Fred MacAulay's getting on

As Fred MacAulay takes his show on the road, Emma Lennox finds he is in a nostalgic mood for his old school days

Feature by Emma Ainley-Walker | 20 May 2008
  • Fred MacAulay

Fred MacAulay is a hard man to catch up with. He may be on Radio Scotland every day, or appearing on comedy panel games as regular as clockwork, but in between shows the comedian is diving about like a mad man afraid of his own shadow. “I was out in Canada last week working, I've got an event tonight and tomorrow I fly to London for two nights...” It doesn’t sound like he’s left much time to prepare for his extensive Scottish tour. “You know, I'd love to say that I've had a two week holiday, but it's quite the opposite.”

As I talk to MacAulay, he is driving, presumably with appropriate hands-free equipment, on the east coast of the country, where the weather is “absolutely glorious”. In stark contrast, his adopted media homeland of Glasgow is being pulverised by sheets of ice, a reminder that this small country isn't so small. But for MacAulay whether it's Stornaway, Skye, Findhorn, or many other out of the way places on his two month tour, the radio personality will be sure to find audiences with high expectations. “I think after 20 years in the business people are starting to expect to laugh, and I half expect them to laugh as well - but there are no givens in comedy!” he warns in his typically cheery manner. “I could speak for 90 minutes and not be funny, in which case it's been a lecture, followed by a tutorial.”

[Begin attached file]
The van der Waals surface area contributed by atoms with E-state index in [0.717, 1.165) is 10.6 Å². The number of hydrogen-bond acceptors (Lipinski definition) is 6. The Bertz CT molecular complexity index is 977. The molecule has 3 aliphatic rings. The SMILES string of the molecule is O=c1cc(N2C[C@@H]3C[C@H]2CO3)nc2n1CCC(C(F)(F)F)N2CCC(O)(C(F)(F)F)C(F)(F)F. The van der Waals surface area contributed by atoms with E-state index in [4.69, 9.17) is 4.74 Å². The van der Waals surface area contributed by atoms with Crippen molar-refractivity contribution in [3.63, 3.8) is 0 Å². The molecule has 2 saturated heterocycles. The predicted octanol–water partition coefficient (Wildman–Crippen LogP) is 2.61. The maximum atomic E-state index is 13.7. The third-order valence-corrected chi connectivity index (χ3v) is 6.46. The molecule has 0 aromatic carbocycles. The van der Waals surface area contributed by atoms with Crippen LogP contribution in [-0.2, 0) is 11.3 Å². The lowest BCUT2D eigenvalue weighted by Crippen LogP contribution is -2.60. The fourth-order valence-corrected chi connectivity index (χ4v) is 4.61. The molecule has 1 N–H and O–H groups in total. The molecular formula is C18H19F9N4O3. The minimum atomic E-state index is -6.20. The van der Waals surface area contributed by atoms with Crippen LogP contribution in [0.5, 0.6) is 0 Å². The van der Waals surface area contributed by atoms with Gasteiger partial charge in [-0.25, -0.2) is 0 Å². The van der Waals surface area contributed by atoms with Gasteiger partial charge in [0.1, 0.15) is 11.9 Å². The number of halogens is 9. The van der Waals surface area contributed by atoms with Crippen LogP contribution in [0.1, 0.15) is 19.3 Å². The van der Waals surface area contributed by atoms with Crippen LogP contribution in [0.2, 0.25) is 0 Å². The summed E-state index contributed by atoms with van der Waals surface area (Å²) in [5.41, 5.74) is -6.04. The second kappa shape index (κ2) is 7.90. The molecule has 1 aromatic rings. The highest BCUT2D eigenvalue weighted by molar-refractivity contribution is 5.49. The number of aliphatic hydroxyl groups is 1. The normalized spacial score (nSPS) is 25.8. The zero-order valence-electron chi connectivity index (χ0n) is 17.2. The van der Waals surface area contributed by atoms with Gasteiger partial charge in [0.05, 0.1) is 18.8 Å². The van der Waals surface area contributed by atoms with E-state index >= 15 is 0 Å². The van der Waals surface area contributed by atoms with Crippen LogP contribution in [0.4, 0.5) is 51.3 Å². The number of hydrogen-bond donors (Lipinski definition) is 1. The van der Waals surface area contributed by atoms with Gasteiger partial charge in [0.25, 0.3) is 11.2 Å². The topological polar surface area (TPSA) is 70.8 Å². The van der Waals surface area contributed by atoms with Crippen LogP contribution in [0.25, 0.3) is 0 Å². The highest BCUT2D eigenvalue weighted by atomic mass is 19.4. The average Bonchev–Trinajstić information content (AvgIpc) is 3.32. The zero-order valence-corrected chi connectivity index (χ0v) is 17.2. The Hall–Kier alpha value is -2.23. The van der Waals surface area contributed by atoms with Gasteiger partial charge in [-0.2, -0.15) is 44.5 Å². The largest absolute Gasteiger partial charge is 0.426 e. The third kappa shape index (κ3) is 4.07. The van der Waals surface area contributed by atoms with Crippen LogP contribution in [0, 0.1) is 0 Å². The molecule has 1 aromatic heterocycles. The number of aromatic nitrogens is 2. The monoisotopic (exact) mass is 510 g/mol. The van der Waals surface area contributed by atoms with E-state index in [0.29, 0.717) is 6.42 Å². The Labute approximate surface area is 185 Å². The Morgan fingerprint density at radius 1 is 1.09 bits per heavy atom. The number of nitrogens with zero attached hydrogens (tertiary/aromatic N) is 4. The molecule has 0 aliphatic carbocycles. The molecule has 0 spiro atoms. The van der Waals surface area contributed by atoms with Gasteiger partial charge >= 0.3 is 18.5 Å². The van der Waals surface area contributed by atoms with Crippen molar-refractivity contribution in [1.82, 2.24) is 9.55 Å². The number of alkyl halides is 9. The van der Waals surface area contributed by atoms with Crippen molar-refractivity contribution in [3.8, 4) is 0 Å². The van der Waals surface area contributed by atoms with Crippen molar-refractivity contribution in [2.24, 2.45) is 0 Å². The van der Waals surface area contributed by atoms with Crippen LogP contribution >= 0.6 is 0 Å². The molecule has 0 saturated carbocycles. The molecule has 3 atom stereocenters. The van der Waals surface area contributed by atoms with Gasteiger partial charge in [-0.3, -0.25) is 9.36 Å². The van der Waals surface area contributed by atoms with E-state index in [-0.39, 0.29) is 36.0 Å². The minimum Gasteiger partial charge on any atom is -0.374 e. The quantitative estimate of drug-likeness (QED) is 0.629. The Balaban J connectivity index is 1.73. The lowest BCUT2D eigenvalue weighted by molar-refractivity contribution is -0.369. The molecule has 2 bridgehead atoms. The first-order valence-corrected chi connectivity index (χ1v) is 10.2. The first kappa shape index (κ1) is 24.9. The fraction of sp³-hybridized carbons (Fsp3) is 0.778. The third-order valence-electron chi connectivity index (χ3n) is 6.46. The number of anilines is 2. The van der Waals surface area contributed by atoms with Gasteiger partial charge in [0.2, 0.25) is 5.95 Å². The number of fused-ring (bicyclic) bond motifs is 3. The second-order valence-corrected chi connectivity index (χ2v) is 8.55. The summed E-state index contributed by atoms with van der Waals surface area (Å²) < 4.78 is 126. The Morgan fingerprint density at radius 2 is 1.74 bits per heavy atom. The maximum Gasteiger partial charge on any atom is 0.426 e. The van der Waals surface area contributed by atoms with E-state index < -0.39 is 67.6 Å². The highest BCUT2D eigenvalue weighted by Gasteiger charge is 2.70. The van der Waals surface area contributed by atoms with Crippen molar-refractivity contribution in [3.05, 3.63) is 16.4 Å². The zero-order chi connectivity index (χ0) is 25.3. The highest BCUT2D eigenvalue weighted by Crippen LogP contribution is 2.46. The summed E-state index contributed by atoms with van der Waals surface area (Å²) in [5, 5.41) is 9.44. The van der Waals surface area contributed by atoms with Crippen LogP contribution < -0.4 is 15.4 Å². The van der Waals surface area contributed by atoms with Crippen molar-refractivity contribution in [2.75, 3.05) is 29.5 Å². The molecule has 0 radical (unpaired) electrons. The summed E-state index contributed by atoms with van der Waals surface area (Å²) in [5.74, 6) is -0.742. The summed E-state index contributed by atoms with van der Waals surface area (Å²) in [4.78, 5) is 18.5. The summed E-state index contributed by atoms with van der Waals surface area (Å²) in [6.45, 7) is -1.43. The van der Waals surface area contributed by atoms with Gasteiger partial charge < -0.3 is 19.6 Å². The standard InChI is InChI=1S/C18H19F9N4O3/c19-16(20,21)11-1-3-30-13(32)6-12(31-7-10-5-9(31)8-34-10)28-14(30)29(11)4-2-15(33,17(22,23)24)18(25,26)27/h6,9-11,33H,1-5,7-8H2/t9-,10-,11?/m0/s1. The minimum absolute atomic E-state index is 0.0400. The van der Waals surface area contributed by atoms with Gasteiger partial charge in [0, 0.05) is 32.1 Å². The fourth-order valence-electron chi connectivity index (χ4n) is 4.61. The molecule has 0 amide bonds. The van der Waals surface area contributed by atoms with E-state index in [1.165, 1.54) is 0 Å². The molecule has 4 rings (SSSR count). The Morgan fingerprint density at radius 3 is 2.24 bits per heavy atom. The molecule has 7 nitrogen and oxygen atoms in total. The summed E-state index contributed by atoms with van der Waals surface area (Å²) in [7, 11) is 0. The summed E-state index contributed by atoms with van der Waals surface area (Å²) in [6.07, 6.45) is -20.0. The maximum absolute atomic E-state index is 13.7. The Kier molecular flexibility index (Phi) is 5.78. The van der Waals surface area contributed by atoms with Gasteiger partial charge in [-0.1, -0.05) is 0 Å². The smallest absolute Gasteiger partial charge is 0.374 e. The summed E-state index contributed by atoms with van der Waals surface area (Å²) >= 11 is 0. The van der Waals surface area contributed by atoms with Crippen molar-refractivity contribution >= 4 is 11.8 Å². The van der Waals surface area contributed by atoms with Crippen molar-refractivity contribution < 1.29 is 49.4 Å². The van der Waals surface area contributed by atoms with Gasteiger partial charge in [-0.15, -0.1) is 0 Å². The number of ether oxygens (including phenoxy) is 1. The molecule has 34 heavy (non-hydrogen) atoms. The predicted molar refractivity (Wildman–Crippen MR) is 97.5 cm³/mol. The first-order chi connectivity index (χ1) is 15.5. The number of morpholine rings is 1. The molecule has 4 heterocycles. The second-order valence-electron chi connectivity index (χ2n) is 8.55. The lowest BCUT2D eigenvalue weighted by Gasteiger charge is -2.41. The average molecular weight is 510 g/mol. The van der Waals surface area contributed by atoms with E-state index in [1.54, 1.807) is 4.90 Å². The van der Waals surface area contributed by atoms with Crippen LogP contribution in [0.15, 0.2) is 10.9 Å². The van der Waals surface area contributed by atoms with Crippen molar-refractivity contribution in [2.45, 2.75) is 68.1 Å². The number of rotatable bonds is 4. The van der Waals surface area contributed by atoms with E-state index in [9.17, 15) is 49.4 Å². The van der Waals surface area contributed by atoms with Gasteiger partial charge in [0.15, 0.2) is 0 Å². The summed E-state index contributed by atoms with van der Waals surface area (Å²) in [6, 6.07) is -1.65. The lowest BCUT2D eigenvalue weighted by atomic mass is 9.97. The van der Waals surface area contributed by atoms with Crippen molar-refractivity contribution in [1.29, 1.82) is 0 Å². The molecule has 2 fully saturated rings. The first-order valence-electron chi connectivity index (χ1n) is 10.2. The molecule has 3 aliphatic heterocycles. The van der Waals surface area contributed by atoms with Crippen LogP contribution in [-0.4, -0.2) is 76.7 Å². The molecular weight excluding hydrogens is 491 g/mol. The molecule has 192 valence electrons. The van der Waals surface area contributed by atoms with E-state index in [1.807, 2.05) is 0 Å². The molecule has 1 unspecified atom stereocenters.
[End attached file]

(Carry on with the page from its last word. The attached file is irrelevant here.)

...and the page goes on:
Education, it turns out, has been playing on MacAulay’s mind and his latest show includes a 20 minute presentation of a primary school book he created aged five. “It was a great bit of foresight,” dead pans MacAulay, “I was obviously a very thoughtful child and figured many years from now, I'm going to be so stuck for material that I'm going to need to show a slide show of this.” It may sound self indulgent, but MacAulay's reminiscing has a philosophic quality to it, a style of humour that’s always at home in Scottish comedy. “It’s an indication of what I was like as a wee boy; I talk about how optimistic I was, and how optimistic I still am as a person. I think if you work hard, and you do your job right then rewards will come your way”.

It’s an ethos that’s worked well for the 51 year old who’s gone from warm up man on Have I Got News For You to panel guest, and gets regular gigs at London’s Comedy Store where he was the club’s first Scots compere. But what about the ambitions of wee five year old Fred - what did he want to be when he grew up? “I think I wanted to be in showbusiness” comes the slightly embarrassed reply, but he admits “in secondary school it all started to go pear shaped.” Perhaps this is why the future stand up landed a career in accountancy for 13 years. Can we expect a slide show set from those glory days too? “Can you imagine” he asks dryly “the hours of material there is for comedy in accountancy?”

MacAulay claims he still feels as youthful as his school boy days but adds “all you need is a groin strain to remember that you're not.” It seems MacAulay hasn’t recovered yet from a marathon he ran for Sports Relief back in March. A doctor would prescribe rest, but as I leave the gallivanting comedian to roam along the roads, I get the impression that’s the last thing on his mind.


Fred MacAulay Live, Queen's Hall, Edinburgh, 28 Jun